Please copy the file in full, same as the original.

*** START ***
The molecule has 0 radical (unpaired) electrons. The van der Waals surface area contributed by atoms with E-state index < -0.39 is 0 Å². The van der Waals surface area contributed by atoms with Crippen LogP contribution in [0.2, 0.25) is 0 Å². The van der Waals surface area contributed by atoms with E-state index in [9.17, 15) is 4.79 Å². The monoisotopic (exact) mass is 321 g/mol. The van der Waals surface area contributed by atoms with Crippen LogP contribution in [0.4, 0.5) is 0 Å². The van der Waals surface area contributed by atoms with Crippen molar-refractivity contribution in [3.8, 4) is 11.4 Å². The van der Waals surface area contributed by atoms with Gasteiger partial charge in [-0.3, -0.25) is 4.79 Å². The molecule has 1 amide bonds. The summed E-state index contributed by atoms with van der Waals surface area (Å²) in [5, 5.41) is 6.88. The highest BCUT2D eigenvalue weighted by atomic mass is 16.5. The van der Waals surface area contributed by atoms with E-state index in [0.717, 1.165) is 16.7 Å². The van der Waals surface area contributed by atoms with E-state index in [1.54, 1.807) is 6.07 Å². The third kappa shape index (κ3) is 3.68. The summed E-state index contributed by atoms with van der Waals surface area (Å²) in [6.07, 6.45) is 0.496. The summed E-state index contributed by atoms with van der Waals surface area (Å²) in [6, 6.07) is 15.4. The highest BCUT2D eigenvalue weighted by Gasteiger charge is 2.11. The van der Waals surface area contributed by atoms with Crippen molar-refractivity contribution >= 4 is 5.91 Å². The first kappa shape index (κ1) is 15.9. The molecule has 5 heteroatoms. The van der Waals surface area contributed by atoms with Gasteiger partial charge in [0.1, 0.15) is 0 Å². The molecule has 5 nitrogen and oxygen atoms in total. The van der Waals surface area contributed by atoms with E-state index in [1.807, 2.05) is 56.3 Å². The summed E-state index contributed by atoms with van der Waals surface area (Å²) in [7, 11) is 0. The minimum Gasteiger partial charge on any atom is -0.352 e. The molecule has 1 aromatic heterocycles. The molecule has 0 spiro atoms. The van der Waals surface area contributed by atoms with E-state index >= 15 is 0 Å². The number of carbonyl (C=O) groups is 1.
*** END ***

The molecule has 0 radical (unpaired) electrons. The van der Waals surface area contributed by atoms with E-state index < -0.39 is 0 Å². The van der Waals surface area contributed by atoms with Crippen LogP contribution in [0.2, 0.25) is 0 Å². The van der Waals surface area contributed by atoms with E-state index in [9.17, 15) is 4.79 Å². The monoisotopic (exact) mass is 321 g/mol. The van der Waals surface area contributed by atoms with Crippen LogP contribution in [0.4, 0.5) is 0 Å². The van der Waals surface area contributed by atoms with Crippen molar-refractivity contribution in [3.8, 4) is 11.4 Å². The van der Waals surface area contributed by atoms with Gasteiger partial charge in [-0.3, -0.25) is 4.79 Å². The molecule has 1 amide bonds. The summed E-state index contributed by atoms with van der Waals surface area (Å²) in [5, 5.41) is 6.88. The highest BCUT2D eigenvalue weighted by atomic mass is 16.5. The van der Waals surface area contributed by atoms with E-state index in [0.717, 1.165) is 16.7 Å². The van der Waals surface area contributed by atoms with E-state index in [1.54, 1.807) is 6.07 Å². The third kappa shape index (κ3) is 3.68. The summed E-state index contributed by atoms with van der Waals surface area (Å²) in [6.07, 6.45) is 0.496. The summed E-state index contributed by atoms with van der Waals surface area (Å²) in [6, 6.07) is 15.4. The highest BCUT2D eigenvalue weighted by Gasteiger charge is 2.11. The van der Waals surface area contributed by atoms with Crippen molar-refractivity contribution >= 4 is 5.91 Å². The first kappa shape index (κ1) is 15.9. The molecule has 5 heteroatoms. The van der Waals surface area contributed by atoms with Gasteiger partial charge in [0.1, 0.15) is 0 Å². The molecule has 5 nitrogen and oxygen atoms in total. The van der Waals surface area contributed by atoms with E-state index in [1.807, 2.05) is 56.3 Å². The summed E-state index contributed by atoms with van der Waals surface area (Å²) in [7, 11) is 0. The minimum Gasteiger partial charge on any atom is -0.352 e. The molecule has 1 aromatic heterocycles. The molecule has 0 spiro atoms. The van der Waals surface area contributed by atoms with E-state index >= 15 is 0 Å². The number of carbonyl (C=O) groups is 1.